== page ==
At least in the euro area, the number of chapters in personal income tax law and the cost of social security contributions should be revised in order to prevent social dumping, make the ‘tax wedge’ on labour more uniform and thus facilitate its mobility (34). The progressive nature of such taxation should be extended to income from capital and the wealth by which it is generated, once again making property, inheritance and gift taxes an instrument of control. Furthermore these kinds of taxes have less dampening effect on demand than taxes on labour.


The need to place more emphasis on investment rather than consumption makes it important to harmonise and set up convergence snakes for the taxation of income on savings (35) and dividends received by natural persons and cross-border pension benefits.


The EESC supports the search by the Commission for ways to make tax structures more growth-friendly, and to look at the role that taxation can play in meeting consolidation needs in the context of broadening tax bases like housing taxation. So the recommendations made by the European Commission to Member States in the European Semester were to make further use of recurrent taxes on property, for the purpose of consolidation or as part of a tax shift away from labour (36).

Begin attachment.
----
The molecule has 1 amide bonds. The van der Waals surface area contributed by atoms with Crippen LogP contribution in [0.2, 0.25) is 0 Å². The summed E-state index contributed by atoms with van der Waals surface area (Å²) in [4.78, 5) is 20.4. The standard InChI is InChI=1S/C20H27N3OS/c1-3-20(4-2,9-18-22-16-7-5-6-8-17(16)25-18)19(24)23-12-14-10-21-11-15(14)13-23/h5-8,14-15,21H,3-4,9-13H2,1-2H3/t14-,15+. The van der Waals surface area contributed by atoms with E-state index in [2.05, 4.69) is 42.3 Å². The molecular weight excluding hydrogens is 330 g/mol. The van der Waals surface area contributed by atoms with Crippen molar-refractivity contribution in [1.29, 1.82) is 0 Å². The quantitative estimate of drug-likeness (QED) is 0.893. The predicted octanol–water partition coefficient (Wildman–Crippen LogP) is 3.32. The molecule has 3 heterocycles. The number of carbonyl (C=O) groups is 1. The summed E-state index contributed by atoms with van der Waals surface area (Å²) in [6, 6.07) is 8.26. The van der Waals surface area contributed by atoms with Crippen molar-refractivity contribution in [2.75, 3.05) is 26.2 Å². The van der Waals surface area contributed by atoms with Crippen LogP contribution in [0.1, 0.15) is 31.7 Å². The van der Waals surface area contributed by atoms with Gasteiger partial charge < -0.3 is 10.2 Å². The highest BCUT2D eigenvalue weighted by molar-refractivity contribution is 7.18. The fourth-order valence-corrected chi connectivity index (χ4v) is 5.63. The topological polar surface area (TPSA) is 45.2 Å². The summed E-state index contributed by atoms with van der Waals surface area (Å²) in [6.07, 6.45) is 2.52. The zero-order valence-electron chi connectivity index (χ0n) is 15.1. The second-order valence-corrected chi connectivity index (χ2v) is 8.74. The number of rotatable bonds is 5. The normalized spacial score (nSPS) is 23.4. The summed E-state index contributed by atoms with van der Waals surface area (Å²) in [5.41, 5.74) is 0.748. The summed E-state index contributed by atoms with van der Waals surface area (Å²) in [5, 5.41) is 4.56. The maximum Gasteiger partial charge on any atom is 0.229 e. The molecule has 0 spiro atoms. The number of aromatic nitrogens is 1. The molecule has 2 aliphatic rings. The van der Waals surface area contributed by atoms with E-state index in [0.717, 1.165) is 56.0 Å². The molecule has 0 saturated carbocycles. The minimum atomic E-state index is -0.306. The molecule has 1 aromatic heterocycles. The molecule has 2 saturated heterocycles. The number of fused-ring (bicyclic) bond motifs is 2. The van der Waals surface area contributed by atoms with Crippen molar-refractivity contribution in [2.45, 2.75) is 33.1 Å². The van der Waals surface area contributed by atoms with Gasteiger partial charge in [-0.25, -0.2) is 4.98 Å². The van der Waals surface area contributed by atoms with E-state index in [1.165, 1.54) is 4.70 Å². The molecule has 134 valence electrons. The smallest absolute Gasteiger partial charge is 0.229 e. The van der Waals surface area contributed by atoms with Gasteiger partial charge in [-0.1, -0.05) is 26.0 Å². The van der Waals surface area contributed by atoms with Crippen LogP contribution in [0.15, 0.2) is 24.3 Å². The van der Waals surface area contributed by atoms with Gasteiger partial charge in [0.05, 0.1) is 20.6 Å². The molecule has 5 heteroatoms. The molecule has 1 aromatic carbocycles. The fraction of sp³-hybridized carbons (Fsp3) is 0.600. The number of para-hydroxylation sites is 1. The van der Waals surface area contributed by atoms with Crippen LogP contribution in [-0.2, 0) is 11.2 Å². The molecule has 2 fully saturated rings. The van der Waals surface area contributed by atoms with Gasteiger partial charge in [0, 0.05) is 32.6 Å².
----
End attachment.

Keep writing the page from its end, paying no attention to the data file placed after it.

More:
The EESC also proposes that additional measures be adopted to harmonise environmental taxes, taking the Commission’s 2030 Framework for Climate and Energy Policies as a starting point.


The public will help to combat the serious problem of tax and labour fraud if there are incentives to do so. Instruments like the service voucher or tax exemptions and relief for other personal support services, which combine the objectives of promoting social welfare and bringing the black economy into the open, should be strengthened.